So how good are Vancouver’s startups anyway?
Vancouver being rated as Canada’s number one startup ecosystem by Startup Genome is cause for celebration indeed. To be ranked 15th in the world is an incredible achievement that recognises our phenomenal homegrown startups—companies like SLACK, Plenty Of Fish, Hootsuite, BroadbandTV and countless others.
Moreover, this recognition speaks to the quality and depth of our ecosystem, from the entrepreneurs still kicking around an idea for a company, to the unicorns of the future, like Clio, Bench, and D-Wave. Furthermore, it validates our education system, our local & international investors, and support provided by agencies like the VEC and other partners like BC TECH, BCIC and Launch Academy.
In particular, it was a huge accolade to be rated above Toronto and Waterloo – even though both cities were combined for the first time this year (which is somewhat unfair considering that Vancouver’s results were not combined with Victoria even though they are exactly the same distance of 115km away!).
The Startup Ecosystem Report
For those who don’t know about Startup Genome, the producers of this report, here’s the backstory. The ranking was first launched in 2013, with Vancouver scoring an impressive 9th out of all global cities studied. The 2nd ranking came out in 2015 with a different method, which resulted in Vancouver dropping to 18th but still remaining in the Top 20. (For more on this, read this excellent piece on the 2015 ranking by my former colleague Matt Jacques). Suffice to say, with this new iteration and improved method (e.g. 82 metrics were collected from each shortlisted city), Startup Genome has established itself as the most respected and credible ranking of startup ecosystem, and thus a good performance in this ranking creates waves globally.
That’s why we at the VEC, along with partners at BCTECH and BC Ministry of Trade have been working with Startup Genome on this report since last summer – to provide them with the best quality data, to connect them to the right experts, but more importantly through the process to understand where our ecosystem’s weakness are in order to help address them.
For as nice as it is for Vancouver to be recognised, the most important outcome of this report is to provide all participating with a benchmark on where we stand and a focus on where to improve. We simply cannot afford to sit back and rest on our laurels, especially in such a competitive field. Every global city of any note aspires to be on this list. From here on out, the competition will only heat up each year as we face fierce matchups against the likes of Shenzhen, Tianjin and Chongqing – and those are cities from China, let alone the rest of the world.
So what are our weaknesses and how should we address them? The report highlights two major areas for improvement: performance and funding. Performance can be considered as the output of our startups: exits, valuations, growth rates and so on. Despite significant recent exits (Bitstew and TIO Networks) and some incredible growth stories (Slack, Canada Drives, Avigilon), in aggregate our startups still lag versus our peers in terms of reaching unicorn-type levels. Obviously, more needs to done to accelerate their collective growth, and funding is critical.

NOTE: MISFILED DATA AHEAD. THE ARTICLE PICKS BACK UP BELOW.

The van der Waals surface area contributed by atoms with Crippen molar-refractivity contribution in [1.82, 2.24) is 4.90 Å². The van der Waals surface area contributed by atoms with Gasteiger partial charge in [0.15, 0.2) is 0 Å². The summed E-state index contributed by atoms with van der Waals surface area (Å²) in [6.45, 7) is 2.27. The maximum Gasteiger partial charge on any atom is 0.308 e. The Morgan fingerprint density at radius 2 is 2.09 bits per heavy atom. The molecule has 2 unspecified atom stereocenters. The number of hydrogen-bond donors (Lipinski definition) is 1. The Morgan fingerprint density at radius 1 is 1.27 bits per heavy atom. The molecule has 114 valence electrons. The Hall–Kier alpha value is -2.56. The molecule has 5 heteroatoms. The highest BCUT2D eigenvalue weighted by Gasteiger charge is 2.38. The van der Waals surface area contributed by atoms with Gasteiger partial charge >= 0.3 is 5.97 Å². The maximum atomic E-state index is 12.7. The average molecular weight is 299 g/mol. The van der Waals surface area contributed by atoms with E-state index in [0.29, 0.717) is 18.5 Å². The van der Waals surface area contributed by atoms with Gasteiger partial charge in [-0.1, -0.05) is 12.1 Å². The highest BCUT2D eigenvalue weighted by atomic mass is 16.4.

In 2015, the VEC launched the Vancouver Capital Attraction Initiative to help facilitate a significant increase in funding (by which we mean the most needed kind of investment capital) for our local companies. To do this, we broke this down into the following themes: ecosystem promotion (including industry-specific events and conferences), investor education, and entrepreneur education.
There’s still a long way to go, but we’re beginning to see the fruits of our labour (see my previous blog on this subject here). What would really help on this front is for Vancouver to land a major world-class accelerator – the likes of Techstars, Mass Challenge, 500 Startups – but to do this, we need the cooperation of both the federal and provincial governments as well as the engagement of our corporate community (want to step up? Get in touch for details!).
The other major weaknesses indicated in the report are immigration and talent. For our efforts on these fronts, please see here and here. The Federal government’s recent announcement on high-tech fast-track work visas is great news on this front.
Please get in touch with us to continue this conversation. Alternatively, we invite you to join us at Collision, where we will be sitting down with the policy team at Startup Genome to dive even deeper into the report’s data and findings.
In summary, we are delighted to be ranked 15th best in the world, but it will take a concerted effort from all stakeholders of our startup ecosystem to even maintain our spot next time around. The race is on.
James Raymond was appointed the Manager of Research & Analysis at the Vancouver Economic Commission (VEC) in October 2015. In this role he works to develop and analyse the most relevant sources of data to inform investors, influential business leaders and the wider public about the state of, and opportunities within, Vancouver’s economy. In turn, he uses this research to inform the VEC’s marketing efforts locally and around the world. James is a graduate of one of Europe’s Top 10 Business Schools, and emigrated to Canada in 2008 where he is now a citizen. He has a background in qualitative and quantitative research & marketing gained through 15+ years experience working in public, private and non-profit sectors for leading-edge organisations such as New South Wales Government, Talkback Television, PA Consulting and Dunnhumby where he notably project managed Europe’s largest targeted weekly marketing activity.